Concerns over Greece's future in the eurozone came to a head once again in November, only to ease when finance ministers patched together a revised bailout deal after another marathon session. If approved by a number of national parliaments, the latest agreement appears to remove the threat of an imminent Greek exit from the single currency, albeit at a cost of further financing from the wealthier nations in Europe. The agreement will allow Greece to tap a longawaited and much needed €34bn in aid. Disagreements between the EU, European Central Bank and International Monetary Fund were papered over in order to push through a last minute deal. The measures agreed include cutting interest rates on bilateral loans already made to Greece and reducing the cost of loans from the European Financial Stability Facility, the region's temporary bailout facility. The aim is to enable Greece to reduce decreasing the nation's debt-to-GDP ratio to a sustainable level within ten years. Although few expect that this can be achieved without a substantial write-off of existing loans, market reaction to the deal has been positive, with Greek ten-year bond yields falling to their lowest level since the debt restructuring in March. In Spain meanwhile, political tensions have increased following gains by pro-independence parties in the recent Catalonia elections.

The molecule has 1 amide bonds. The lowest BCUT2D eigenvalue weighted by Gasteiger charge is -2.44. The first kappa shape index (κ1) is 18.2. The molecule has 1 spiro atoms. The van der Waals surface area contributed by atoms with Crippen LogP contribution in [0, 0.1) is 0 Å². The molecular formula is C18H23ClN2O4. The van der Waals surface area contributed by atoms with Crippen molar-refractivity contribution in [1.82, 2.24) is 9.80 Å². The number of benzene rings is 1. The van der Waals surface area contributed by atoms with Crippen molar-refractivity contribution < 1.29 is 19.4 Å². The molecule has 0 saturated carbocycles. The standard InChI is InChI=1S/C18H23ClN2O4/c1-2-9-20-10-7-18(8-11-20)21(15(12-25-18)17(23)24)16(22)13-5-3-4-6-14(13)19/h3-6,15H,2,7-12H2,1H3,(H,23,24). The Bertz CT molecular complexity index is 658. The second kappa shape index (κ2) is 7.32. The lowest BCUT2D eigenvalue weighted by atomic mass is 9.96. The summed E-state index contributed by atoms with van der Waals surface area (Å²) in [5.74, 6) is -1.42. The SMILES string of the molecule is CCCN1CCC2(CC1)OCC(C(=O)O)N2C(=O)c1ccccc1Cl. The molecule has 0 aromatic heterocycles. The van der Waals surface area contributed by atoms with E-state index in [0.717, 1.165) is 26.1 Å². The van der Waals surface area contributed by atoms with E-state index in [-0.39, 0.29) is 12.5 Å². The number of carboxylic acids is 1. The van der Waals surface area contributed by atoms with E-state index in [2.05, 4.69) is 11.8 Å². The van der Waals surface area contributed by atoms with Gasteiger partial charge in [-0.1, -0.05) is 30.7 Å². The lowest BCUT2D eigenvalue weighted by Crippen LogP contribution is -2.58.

While the Greek debt deal has been welcomed by markets, the economic landscape in Europe remains unchanged. Third quarter GDP data confirmed the region is now in a recession, and that the troubled nations in the south are falling further behind the stronger nations of the north. Although the poor economic data now appears to be factored into markets, many cyclical and domestically-focused companies will struggle to thrive in an environment where growth remains non-existent. The speed with which Europe can return to economic growth has become a critical issue for both the equity and bond markets, as well as for its political leaders. 2013 will be a critical year for the future of Europe and its political and economic ambitions.